But it was just the opposite with “Kickstart My Heart,” which sounded emasculated with the sliders in the open and mostly open positions, but just right in the mostly closed position, where the bass and kick drum sounded powerful but not overwhelming. The fully closed position? Overwhelming for me, but that guy who rented that car before I did might find it just right.
The Custom One Pro can also make ridiculously bass-heavy mixes more listenable. Case in point: 9th Wonder’s “Loyalty.” To me, this tune sounds crazily bass-heavy through many headphones, but with the Custom One Pro in the mostly open position, the subtle, laid-back groove was much easier to appreciate.
All that said, the Custom One Pro isn’t what you’d call an audiophile headphone. While the overall tonal balance can easily be made as flat and neutral as an audiophile headphone’s, the Custom One Pro’s mids and highs aren’t as lush or refined. Voices sounded smoother and simply more real through my V-Moda M-80, a compact, $229 headphone that’s a favorite among aficionados.
To measure the Custom One Pro’s performance, I used a G.R.A.S.43AG ear/cheek simulator, a Clio FW audio analyzer, a laptop computer running TrueRTA software with an M-Audio MobilePre USB audio interface, and a Musical Fidelity V-Can headphone amplifier. I experimented with various positions of the Custom One Pro’s earpads on the ear/cheek simulator and settled on the positions that gave the most representative results.
The Custom One Pro’s frequency response varies a lot below 1 kHz depending on the sound slider setting. In all settings, the headphone shows a strong response peak at 2.4 kHz and a broader peak between 6 and 8 kHz; most headphones that deliver a subjectively flat response have similar peaks. Obviously, the closed setting delivers the strongest bass. What’s surprising is that the mostly open setting delivers the flattest bass response. The fully open setting produces less deep bass, but a strong bass peak at 130 Hz.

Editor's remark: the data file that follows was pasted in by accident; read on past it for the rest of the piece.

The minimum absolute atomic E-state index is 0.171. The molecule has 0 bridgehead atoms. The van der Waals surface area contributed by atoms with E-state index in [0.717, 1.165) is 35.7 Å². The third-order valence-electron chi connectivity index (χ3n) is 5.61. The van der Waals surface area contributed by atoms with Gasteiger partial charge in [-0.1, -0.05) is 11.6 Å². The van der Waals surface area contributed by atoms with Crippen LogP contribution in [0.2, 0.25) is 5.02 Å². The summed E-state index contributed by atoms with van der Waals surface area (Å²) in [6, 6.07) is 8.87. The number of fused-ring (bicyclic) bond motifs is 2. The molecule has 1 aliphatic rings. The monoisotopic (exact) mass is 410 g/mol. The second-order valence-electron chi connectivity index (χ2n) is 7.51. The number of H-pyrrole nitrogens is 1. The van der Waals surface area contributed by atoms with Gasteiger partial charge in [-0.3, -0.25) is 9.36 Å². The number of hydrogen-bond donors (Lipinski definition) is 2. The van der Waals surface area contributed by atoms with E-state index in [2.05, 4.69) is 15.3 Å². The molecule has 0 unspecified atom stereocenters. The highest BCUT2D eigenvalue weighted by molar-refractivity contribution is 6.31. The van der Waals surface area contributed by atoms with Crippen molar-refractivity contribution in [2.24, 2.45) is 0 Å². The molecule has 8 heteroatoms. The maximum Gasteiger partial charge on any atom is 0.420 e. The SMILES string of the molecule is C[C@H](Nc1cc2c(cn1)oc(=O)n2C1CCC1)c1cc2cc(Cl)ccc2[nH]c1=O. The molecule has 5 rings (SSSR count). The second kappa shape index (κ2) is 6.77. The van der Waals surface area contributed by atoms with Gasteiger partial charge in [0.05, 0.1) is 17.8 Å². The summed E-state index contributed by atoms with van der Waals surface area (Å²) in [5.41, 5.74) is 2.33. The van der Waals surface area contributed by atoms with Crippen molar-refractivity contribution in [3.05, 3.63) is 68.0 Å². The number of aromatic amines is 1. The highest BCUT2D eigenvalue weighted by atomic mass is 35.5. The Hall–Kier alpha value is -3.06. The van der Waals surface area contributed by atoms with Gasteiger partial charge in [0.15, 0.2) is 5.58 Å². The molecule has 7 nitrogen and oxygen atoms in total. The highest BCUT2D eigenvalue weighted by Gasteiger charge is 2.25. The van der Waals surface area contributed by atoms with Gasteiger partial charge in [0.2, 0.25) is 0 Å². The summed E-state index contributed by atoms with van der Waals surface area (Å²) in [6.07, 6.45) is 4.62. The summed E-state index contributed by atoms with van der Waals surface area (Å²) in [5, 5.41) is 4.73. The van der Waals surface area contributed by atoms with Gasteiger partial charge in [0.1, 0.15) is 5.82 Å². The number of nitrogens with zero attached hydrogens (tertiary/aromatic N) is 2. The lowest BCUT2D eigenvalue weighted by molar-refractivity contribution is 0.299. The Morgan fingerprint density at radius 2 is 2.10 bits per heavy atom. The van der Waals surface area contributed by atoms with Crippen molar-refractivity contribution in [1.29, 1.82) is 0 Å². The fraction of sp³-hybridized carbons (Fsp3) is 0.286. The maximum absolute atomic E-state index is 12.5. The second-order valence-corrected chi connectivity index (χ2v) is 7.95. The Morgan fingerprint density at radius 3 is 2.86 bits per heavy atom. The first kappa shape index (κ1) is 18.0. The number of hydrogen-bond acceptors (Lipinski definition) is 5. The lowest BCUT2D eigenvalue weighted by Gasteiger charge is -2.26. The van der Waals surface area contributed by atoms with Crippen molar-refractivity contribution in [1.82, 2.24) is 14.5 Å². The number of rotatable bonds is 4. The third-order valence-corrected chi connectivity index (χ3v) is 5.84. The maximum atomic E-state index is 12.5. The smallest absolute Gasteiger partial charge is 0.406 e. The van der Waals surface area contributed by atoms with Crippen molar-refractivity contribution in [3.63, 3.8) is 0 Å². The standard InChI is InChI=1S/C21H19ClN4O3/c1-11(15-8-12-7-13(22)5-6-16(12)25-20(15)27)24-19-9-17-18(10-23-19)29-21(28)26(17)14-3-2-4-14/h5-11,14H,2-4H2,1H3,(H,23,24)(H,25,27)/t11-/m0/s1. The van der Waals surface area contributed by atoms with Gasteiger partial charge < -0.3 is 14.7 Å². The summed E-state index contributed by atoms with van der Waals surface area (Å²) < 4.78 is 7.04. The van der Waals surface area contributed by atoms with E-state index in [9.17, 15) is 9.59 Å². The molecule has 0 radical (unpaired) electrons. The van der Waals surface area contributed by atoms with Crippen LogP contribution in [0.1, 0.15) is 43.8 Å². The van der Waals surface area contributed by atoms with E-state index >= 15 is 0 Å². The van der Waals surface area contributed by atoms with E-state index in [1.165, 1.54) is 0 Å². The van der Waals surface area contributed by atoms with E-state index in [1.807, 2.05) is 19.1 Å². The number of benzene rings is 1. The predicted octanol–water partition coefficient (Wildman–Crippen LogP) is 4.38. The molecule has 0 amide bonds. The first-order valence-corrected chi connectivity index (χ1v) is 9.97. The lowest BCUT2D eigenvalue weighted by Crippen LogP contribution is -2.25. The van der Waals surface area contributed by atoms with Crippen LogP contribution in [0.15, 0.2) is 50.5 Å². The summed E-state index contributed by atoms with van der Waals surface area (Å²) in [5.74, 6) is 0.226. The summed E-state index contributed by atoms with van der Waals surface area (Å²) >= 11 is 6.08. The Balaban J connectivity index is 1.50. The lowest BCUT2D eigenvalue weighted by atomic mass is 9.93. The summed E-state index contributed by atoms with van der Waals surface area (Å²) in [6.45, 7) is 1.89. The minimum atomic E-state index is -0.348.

Impedance is fairly flat, running between 17 and 27 ohms, and it varies only slightly with changes in the sound slider setting. Adding 70 ohms output impedance to the V-Can’s 5-ohm output impedance to simulate the effects of using a typical low-quality headphone amp boosts the bass by an average of +2 dB below 200 Hz.
Total harmonic distortion (THD) at 100 dBA is modest below 100 Hz, but there’s an unusual distortion peak at 70 Hz, which might be audible with certain material. Distortion below 100 Hz is pretty high in open mode, running between 7% and 20%. Isolation is typical for an over-ear design; using the closed mode improves isolation by about -15 dB between 150 and 400 Hz.
Average sensitivity with a 1 mW signal at 16 ohms rated impedance is 91.8 dB in fully closed mode, 93.3 dB in fully open mode from 300 Hz to 10 kHz, 93.0/94.7 dB from 300 Hz to 6 kHz. That’s not particularly high sensitivity; I often had to set my iPod touch to full volume or just one click down to get satisfying sound.
Because opinions of headphones vary so much, it’s always hard for us to recommend one unconditionally. A tonal balance that’s absurdly bass-heavy for one listener may be perfect for another. But with the Custom One Pro, you’re pretty much assured of getting not only the right tonal balance for your taste, but also the appropriate tonal balance for the music you’re listening to. We hope Beyerdynamic extends the sound slider concept into more models, because it is definitely a winner.
Brent Butterworth and Geoff Morrison combine their years of gear testing and knowledge in one überblog of irreverence and techiness.